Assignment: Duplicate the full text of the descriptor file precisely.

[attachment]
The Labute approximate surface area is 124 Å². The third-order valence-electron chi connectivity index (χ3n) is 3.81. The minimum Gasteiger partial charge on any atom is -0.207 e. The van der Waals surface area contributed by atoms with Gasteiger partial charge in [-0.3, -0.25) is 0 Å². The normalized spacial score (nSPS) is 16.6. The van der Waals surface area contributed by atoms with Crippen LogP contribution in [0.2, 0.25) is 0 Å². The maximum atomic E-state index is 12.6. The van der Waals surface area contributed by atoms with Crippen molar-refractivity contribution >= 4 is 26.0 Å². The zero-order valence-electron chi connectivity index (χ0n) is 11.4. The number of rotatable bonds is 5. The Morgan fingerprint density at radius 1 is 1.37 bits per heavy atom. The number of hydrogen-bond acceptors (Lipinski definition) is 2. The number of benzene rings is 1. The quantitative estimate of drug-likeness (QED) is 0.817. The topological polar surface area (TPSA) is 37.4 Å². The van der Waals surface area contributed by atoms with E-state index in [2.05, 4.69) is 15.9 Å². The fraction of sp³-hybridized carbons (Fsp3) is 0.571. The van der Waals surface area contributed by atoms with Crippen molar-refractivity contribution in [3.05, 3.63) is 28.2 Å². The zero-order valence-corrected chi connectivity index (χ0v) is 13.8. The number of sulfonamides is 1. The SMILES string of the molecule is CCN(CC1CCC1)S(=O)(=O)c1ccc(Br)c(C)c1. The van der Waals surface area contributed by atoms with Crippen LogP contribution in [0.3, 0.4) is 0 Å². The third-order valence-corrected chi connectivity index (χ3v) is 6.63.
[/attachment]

The Labute approximate surface area is 124 Å². The third-order valence-electron chi connectivity index (χ3n) is 3.81. The minimum Gasteiger partial charge on any atom is -0.207 e. The van der Waals surface area contributed by atoms with Gasteiger partial charge in [-0.3, -0.25) is 0 Å². The normalized spacial score (nSPS) is 16.6. The van der Waals surface area contributed by atoms with Crippen LogP contribution in [0.2, 0.25) is 0 Å². The maximum atomic E-state index is 12.6. The van der Waals surface area contributed by atoms with Crippen molar-refractivity contribution >= 4 is 26.0 Å². The zero-order valence-electron chi connectivity index (χ0n) is 11.4. The number of rotatable bonds is 5. The Morgan fingerprint density at radius 1 is 1.37 bits per heavy atom. The number of hydrogen-bond acceptors (Lipinski definition) is 2. The number of benzene rings is 1. The quantitative estimate of drug-likeness (QED) is 0.817. The topological polar surface area (TPSA) is 37.4 Å². The van der Waals surface area contributed by atoms with E-state index in [2.05, 4.69) is 15.9 Å². The fraction of sp³-hybridized carbons (Fsp3) is 0.571. The van der Waals surface area contributed by atoms with Crippen molar-refractivity contribution in [3.05, 3.63) is 28.2 Å². The zero-order valence-corrected chi connectivity index (χ0v) is 13.8. The number of sulfonamides is 1. The SMILES string of the molecule is CCN(CC1CCC1)S(=O)(=O)c1ccc(Br)c(C)c1. The van der Waals surface area contributed by atoms with Crippen LogP contribution in [0.3, 0.4) is 0 Å². The third-order valence-corrected chi connectivity index (χ3v) is 6.63.